I really like A Distant Mirror by Barbara Tuchman. It is basically the story of the Hundred Years war between England and France. I gives a good idea of what countries were like back then and why Nationalism is a discovered tech. It's told from the point of view of a high level French noble.
     
  12. Conspirator

    Conspirator Chieftain

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    Look up 'James Clavell'. He wrote a lot of really good books based in the Orient and one about the Islamic revolution in Iran. He also directed a few good movies. His two best books are:

    1. Shogun, which is based on a true story set in the 17th century about an English ship pilot discovering Japan after the Portuguese (under Spanish rule) had already infiltrated the feudal Island clans, during the time of Toguwaga (of Civ 4 fame). The pilot (who happens to be one of the deepest characters I've ever discovered in literature) basically has one hell of an adventure in Japan, learns the language and eventually becomes a Samurai. As I said based on a true story about a real man, William Adams, the first Briton to visit Japan and the only foreign Samurai in Japanese history. The other main character Toguwaga is another amazing character and if you ever do read this book you will be amazed at how Clavell paints his cleverness and charisma to the reader. Very well researched packed full of Civ relevant events, wars and philosophy.

    2. Tai-Pain Set during the China opium trade days of Imperial Britain this story is based around a real life company (still trading today under the name Jardine Matheson Holdings, which founded HSBC). At one time it was the the main company that filled the vacuum created after the East India Trading Company's monopoly of the Opium-Tea-Gold trade triangle was abolished by Parliament. Basically what it did was buy opium for ridiculously cheap prices from British territory in the Indian peninsula, ship it to China, sell it under the table to the Mandarins for gold and silver, buy huge quantities of tea with this gold and silver, and ship the tea and other tradable good to London and make tens of millions in profit per shipment - they did this on a huge scale with hundreds of ships. The main character Dirk Straun is another bad ass of a character, basically one of those guys who all the girls love, and all the guys want to be, rich beyond imagining, seeped in Chinese culture and habits, speaks Mandarin, is as tough nails, sparkling with intelligence and humour. The story follows Straun as he weaves through the intrigues of the Chinese underground, battles his competitors financially, physically and socially; challenges the British viceroys, Parliament; founds the colony of Hong-Kong; controls the British Navy to do his bidding; trades stocks, shares and survives banking collapses; the hostile Chinese emperor and government, and countless China Sea pirates.

    Another good series that I have read is the Conqueror series by Con Iggulden. These were very well researched books trying to bring to life Ghenghis Khan. Instead of portraying how terrible and horrible he was, the book takes most of its character reference from the Chinese book 'The Secret History of the Mongols'. Unusually Igullden's book is on the side of Ghengis and starts when he was a young boy, telling the true story of how he was the second oldest son of a clan-lord of a very warring Mongolian tribe. Due partially to Chinese intervention which kept the Tartars and the Mongolian tribes at war (though he didn't know it at the time) his father was murdered. Instead of his brother becoming the leader, as is custom if the son is old enough to keep hold of power, Ghengis' three brothers, his mother and he are left to die in the inhospitable Mongolian plains by order of the new leader (Ghengis' father's former second in command, now Khan). Temperatures can reach -40 oC in the winter, and they were left without any shelter, equipment or bows to hunt.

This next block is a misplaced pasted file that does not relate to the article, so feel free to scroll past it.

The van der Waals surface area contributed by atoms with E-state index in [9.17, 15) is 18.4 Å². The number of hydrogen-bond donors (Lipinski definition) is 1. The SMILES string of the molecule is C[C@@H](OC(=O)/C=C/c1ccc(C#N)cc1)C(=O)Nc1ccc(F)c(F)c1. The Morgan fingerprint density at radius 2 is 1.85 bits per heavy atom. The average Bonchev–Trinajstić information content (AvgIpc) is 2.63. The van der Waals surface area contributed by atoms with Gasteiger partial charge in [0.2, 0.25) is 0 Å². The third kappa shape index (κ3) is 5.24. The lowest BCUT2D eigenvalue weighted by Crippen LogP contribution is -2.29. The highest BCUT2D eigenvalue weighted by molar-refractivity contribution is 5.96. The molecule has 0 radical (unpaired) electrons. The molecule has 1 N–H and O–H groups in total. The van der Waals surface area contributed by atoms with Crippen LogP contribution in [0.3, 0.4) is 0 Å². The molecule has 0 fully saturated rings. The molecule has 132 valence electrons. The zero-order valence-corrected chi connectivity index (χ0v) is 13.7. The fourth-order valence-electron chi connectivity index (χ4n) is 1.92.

The story tells how he survives and brings you on his journey as he not only take power back from his own tribe, but conqueror all of Mongolia and unite the countless warring and separate roaming hunter-gatherer tribes under one banner, then go onto conquer China, the richest, most advanced and cultured empire in the world (at the time) with a small (in comparison) army - as revenge. He then goes onto conquering much of the rest of the world, and the story follows him from Thailand all the way to the Arabian peninsula. There are countless battles against a whole host of civilisations, interesting characters, and a very gripping story packed with real events that give an insight into war tactics, civlizations and cultures.
     
  13. SomethingWitty

    SomethingWitty Chieftain

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    Ugh. I can't believe I'm admitting I've read this, or even bringing it up. But Pastwatch, by Orson Scott Card, may interest the typical Civ player. Card even credits Civ II in the book's dedication.

    But get it from a library or somewhere else that's free. Don't give that guy your money.
     
  14. DanaLea

    DanaLea Chieftain Supporter

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    why not? I really liked his Ender series, although I haven't read anything else of his. Why the hate for Mr Card?
     
  15. Patronus Potter

    Patronus Potter Chieftain

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    If you get a chance try taking a course in ancient history. I took one on the ancient Near East and more often than not the professor sounded like he was talking about Civ. On the first day he basically told us the Sumerian starting position, what technologies they had, and where the resources were. The Indo-Europeans took over the area because, of course, they had horses and iron.

    You might also want to watch HBO's "Rome". As for books I would recommend Herodotus' histories and "The Classical World" by Robin Lane Fox.
     
  16. SomethingWitty

    SomethingWitty Chieftain

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    The guy's a crazy bigot from hell. Ender was the only good thing he wrote. Avoid his "Book of Mormon in Space" at all costs.
     
  17. Terrance888

    Terrance888 Discord Reigns

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    Guys, read Sistual's Prince of the World. If you agree it should be revised and made a book, pm him.

    I think he is actually writing one now, but I'm not sure who his publishing name is or even if it came out yet.